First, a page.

Hall of Famer Deion Sanders’ first NFL draft pick as a college head coach will start his career in the Motor City.
Detroit Lions general manager Brad Holmes drafted HBCU linebacker James Houston IV from Jackson State in the sixth round, 217th overall. Holmes, an HBCU graduate of North Carolina A&T, spoke throughout the year about giving those players a chance. He stood by his word, and Houston is thankful for the opportunity.
“My mom gives me crap about it all the time, saying, ‘Why don’t you draft any HBCU players?'” Holmes said. “But, I’ve always said about that, too. They have to control it, too. They don’t get drafted just because they’re at an HBCU. They have to earn it. So, these kids earned it. Last year just wasn’t that caliber or process. It was a great run for HBCU players for a long time.
“You had your Darius Leonards and Tarik Cohens and Brandon Parkers and it kind of took a little dip there with COVID,” he said. “So, it’s good to see that we’re making a lot better progress now.”
Houston — nicknamed “Da Problem” — dominated this past season with 16.5 sacks and 24.5 tackles for loss. He spent three seasons as an inside linebacker with the Florida Gators where he made 100 tackles, 4.5 sacks and three forced fumbles, before transferring this past year.
Houston said he had no contact with the Lions before being drafted. He was the first Jackson State player to be selected since 2008 and among four HBCU player taken in this draft, joining Fayetteville State’s Joshua Williams (Kansas City Chiefs), South Carolina State’s Decobie Durant (Los Angeles Rams) and Southern’s Ja’Tyre Carter (Chicago Bears).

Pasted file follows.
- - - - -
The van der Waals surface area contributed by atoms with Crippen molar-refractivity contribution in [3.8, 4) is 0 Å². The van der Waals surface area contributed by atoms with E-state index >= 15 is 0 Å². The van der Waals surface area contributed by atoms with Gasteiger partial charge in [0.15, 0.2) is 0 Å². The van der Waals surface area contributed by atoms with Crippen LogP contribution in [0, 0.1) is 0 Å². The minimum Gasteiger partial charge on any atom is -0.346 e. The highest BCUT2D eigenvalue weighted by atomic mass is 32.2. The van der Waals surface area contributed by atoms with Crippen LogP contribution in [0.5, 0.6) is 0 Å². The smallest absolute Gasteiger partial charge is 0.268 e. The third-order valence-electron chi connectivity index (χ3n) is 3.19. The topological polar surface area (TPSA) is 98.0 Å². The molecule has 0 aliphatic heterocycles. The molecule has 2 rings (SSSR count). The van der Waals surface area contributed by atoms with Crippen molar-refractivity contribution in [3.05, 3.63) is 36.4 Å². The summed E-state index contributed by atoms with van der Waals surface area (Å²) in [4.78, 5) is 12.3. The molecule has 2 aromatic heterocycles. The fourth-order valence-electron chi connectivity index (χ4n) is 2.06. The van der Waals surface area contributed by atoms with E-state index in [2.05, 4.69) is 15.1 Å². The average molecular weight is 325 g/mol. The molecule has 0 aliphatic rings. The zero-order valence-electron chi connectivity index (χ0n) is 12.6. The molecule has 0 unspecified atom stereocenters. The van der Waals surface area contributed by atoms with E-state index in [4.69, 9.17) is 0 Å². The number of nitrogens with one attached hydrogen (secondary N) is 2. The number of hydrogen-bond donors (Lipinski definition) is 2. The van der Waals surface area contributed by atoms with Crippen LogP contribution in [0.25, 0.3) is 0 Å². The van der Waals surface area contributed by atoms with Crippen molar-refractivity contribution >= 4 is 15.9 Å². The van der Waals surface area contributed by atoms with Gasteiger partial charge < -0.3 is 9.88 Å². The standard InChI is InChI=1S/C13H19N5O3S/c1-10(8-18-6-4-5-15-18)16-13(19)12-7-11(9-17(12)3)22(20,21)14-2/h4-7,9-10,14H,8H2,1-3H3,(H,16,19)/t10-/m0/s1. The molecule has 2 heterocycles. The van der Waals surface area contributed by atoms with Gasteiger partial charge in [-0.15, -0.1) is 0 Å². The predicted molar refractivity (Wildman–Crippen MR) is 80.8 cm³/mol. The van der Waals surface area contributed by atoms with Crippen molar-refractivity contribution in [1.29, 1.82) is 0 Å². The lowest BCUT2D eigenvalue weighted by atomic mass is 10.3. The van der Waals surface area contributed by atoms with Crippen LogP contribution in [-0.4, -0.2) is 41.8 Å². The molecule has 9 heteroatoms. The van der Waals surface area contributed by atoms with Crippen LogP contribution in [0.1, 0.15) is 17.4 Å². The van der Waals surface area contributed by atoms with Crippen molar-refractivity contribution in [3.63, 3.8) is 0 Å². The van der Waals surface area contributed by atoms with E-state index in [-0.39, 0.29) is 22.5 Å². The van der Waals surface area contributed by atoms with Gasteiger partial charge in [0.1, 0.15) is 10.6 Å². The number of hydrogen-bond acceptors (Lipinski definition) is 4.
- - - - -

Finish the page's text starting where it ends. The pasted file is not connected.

There were no HBCU players drafted in 2021.
“When it comes from an HBCU perspective, I know a lot was made in the past, especially last year about none being selected,” Holmes said. “So, I was very happy to see, even before we took James, the others selected … It was good to see progress made on that front.”
Detroit hadn’t selected an HBCU product since 2013. Houston also becomes the second-highest Jackson State player selected by the Lions, joining Hall of Fame defensive back Lem Barney who was taken in the second round of the 1967 draft.
“Obviously having Deion there was just a huge factor in me going there,” Houston said. “Obviously with it being an HBCU, that also drew me there as well and my whole family we come from HBCUs and everybody from my immediate to my extended family has been going to HBCUs. It was something I wanted to experience and it just kind of felt like the right timing.
“I know me and Coach Prime, we all kind of had the same aspirations and the same motivation to kind of kick this thing off and I can’t be more excited that I’m his first prospect in the NFL.”